Our approach to resume writing is quite simple: a resume is a personal advertisement for your services and it has to be a good one. It's your resume that gets you noticed by a recruiter or hiring manager. That means the upfront work involved with putting together a resume that will highlight your achievements and downplay your shortcomings is well worth the effort.
The first step in putting together a resume that gets results is to pick a resume format that matches up well with your career. There are basically three types of resume formats that you can choose from: combination, chronological and functional. The articles below explain the pros and cons of each resume type, and should be your first stop before you start writing:
Once you've decided on a resume format, the next step is to start building your resume. The last thing you want is a disorganized resume, or one that uses too many fonts or colors. You want one that looks professional, and allows the reader to quickly find the information they are looking for. This is where resume wizards and templates can help:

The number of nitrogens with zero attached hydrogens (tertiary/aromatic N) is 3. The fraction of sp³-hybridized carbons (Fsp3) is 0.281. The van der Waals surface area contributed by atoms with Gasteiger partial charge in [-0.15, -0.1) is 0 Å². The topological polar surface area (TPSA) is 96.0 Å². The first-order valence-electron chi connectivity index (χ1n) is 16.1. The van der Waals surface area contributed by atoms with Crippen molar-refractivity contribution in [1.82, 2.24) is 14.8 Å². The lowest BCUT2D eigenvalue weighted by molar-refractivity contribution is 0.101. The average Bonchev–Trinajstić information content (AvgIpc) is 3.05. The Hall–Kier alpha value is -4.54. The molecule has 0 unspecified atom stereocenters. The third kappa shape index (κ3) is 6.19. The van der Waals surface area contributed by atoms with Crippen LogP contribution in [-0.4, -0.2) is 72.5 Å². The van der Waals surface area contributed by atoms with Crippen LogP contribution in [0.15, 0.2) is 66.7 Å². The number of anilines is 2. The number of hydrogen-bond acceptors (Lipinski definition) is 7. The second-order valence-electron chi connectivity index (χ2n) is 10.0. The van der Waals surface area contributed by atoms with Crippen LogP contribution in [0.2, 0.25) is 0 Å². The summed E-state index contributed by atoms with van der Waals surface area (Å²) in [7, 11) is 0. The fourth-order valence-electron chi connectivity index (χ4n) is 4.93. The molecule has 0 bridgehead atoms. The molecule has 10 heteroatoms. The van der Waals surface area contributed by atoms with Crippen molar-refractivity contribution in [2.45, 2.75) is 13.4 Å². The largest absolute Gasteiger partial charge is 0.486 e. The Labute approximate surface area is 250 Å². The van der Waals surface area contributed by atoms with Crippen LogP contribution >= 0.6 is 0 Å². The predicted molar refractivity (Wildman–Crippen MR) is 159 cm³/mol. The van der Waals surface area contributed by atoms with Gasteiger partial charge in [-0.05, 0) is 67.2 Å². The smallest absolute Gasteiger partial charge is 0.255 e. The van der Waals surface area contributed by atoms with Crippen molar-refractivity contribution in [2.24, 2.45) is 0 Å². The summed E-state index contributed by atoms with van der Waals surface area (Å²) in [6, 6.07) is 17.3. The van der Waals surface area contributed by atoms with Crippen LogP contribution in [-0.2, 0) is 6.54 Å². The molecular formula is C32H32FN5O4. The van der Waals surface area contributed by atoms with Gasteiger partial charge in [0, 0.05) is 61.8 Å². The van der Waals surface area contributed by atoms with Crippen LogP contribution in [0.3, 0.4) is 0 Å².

While we always emphasize the fact that your unique and individual career information on a resume is the most powerful information you can share with a hiring company, we do realize that samples and examples help.
This is an area we will continue to build over time, but a list of the examples we've already put together includes:
Once you've put together your resume, it helps to continually get new ideas and refine the document over time. We're not talking about redoing the document from scratch; we're talking about polishing a resume to make it shine.
This is an area where guides on resume writing tips and help can lend a hand:
Now that you have your resume together, it's time to get it out there and get it noticed. Our final bit of advice on resume writing has to do with the different types of resume writing and distribution services that you might want to consider:
Many times when you're writing to a company you'll need to include a cover letter. This is a completely different topic from resume writing, and it really deserves its own section. The approach you take in putting together a cover letter is sometimes more important than a resume; after all, it might be the first piece of paper they see.
Here is some information to help you get started on your cover letter:
Many companies now require job applicants to submit electronic resumes and cover letters. If you want to be asked on a job interview, then you need to be able to separate yourself from the rest of the competition. This series of articles provides you with the information to be successful in this electronic age.